Information that is available for free is generally presented in formats that make it difficult for the common fan to use it effectively, at least when trying to perform analysis on a large scales. Currently, most result information is available in pdf charts, a format that is not user friendly for data analysis. Some tracks - like Keeneland, Turfway, Arlington and Del Mar - provide a database of all the winners at their tracks over the last several years. The database downloads easily into Excel and provides a much quicker and efficient way to study results data. This is an excellent service to provide for their players, although it would be even better if the data included all runners in each race and not just the winners. But that's still more than most tracks provide.

I get the sense that, in some ways, the shielding of the data -- the reason behind the wall of payments for even the most basic historical data in user friendly formats -- is driven by the need to keep that data from the mainstream from a parimutuel perspective. What I mean by that is gambling on horse racing is a game of player vs. player. One player succeeds because he either a) has more information than those that bet incorrectly, or b) is better at analyzing the same information. I wonder if there is a fear that more robust and easily attainable data would invariably lead to a reduction in the parimutuel prices on winning horses.

Again turning to the baseball analogy; let's say that every Major League Baseball box score was published in pdf, as well as the yearly statistics. If you wanted data files (most likely in a comma delineated format which requires additional manipulation) you had to pay a fee of something like $200 a year, or more. Do we think that would be a good thing for baseball? Would the money generated from selling the nuts and bolts of the game - the on-field results - generate additional interest in the sport or less? It would likely severely dent fantasy baseball, as well as the countless publications and websites that provide in-depth statistical analysis of the sport on a daily basis. I don't think it's a stretch to suggest that would depress interest in the sport on some level.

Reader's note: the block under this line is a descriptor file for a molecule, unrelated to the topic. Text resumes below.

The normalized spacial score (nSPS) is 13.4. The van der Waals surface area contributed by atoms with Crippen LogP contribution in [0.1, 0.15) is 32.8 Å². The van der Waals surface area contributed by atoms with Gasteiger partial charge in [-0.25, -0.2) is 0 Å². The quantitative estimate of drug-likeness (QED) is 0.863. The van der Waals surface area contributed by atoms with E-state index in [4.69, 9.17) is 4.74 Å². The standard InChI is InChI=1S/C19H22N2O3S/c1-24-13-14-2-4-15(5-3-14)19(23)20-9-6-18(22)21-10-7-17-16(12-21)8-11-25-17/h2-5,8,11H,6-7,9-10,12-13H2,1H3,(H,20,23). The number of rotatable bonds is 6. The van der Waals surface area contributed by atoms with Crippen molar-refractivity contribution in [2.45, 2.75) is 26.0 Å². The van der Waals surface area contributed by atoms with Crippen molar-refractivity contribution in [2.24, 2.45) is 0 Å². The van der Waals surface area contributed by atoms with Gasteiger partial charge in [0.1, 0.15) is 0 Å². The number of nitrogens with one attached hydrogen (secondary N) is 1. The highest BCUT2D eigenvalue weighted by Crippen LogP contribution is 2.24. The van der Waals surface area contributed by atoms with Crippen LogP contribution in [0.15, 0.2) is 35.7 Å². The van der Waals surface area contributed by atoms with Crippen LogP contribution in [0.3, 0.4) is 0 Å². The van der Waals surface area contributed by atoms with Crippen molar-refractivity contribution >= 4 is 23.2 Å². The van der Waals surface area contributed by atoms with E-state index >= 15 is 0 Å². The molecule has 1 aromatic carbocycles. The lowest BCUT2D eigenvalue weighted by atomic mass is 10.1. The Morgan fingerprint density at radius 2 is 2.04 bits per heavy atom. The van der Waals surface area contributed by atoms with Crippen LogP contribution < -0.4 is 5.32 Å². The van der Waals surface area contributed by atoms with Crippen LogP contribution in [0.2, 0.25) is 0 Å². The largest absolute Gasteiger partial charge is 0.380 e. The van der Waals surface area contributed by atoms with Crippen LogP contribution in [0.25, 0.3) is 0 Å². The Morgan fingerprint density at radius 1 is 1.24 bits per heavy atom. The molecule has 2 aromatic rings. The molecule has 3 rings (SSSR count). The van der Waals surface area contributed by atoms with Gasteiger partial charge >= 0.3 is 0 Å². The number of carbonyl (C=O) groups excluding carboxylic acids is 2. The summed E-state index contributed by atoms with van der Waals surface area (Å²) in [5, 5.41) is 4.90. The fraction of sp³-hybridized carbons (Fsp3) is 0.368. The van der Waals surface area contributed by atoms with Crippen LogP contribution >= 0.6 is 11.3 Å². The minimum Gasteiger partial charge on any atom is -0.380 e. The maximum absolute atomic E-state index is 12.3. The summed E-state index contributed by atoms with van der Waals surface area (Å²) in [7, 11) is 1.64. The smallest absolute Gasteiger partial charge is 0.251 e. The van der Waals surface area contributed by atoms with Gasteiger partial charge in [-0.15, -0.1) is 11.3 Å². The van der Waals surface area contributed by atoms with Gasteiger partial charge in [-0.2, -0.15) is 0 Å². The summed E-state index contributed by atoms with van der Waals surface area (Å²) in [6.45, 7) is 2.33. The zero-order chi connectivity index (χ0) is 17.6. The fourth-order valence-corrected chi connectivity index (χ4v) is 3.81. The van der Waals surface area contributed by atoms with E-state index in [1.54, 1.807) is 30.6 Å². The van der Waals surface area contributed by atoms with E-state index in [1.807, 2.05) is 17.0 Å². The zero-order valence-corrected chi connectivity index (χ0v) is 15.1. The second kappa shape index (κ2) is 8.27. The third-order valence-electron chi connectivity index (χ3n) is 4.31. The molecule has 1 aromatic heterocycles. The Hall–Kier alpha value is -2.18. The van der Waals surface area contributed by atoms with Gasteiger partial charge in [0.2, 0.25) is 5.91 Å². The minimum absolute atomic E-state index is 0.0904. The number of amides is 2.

Even if you don't believe that the sabermetric revolution in baseball is everything it's made out to be, I think most would admit that it's provided a fascinating way to look at the game that never existed before. Think of how many very smart people have used statistical analysis to change how fans look at the game. Could the same thing happen to horse racing if it were easier for its most die-hard fans to analyze the sport further? What could a horse racing version of Bill James or Tom Tango provide to the sport?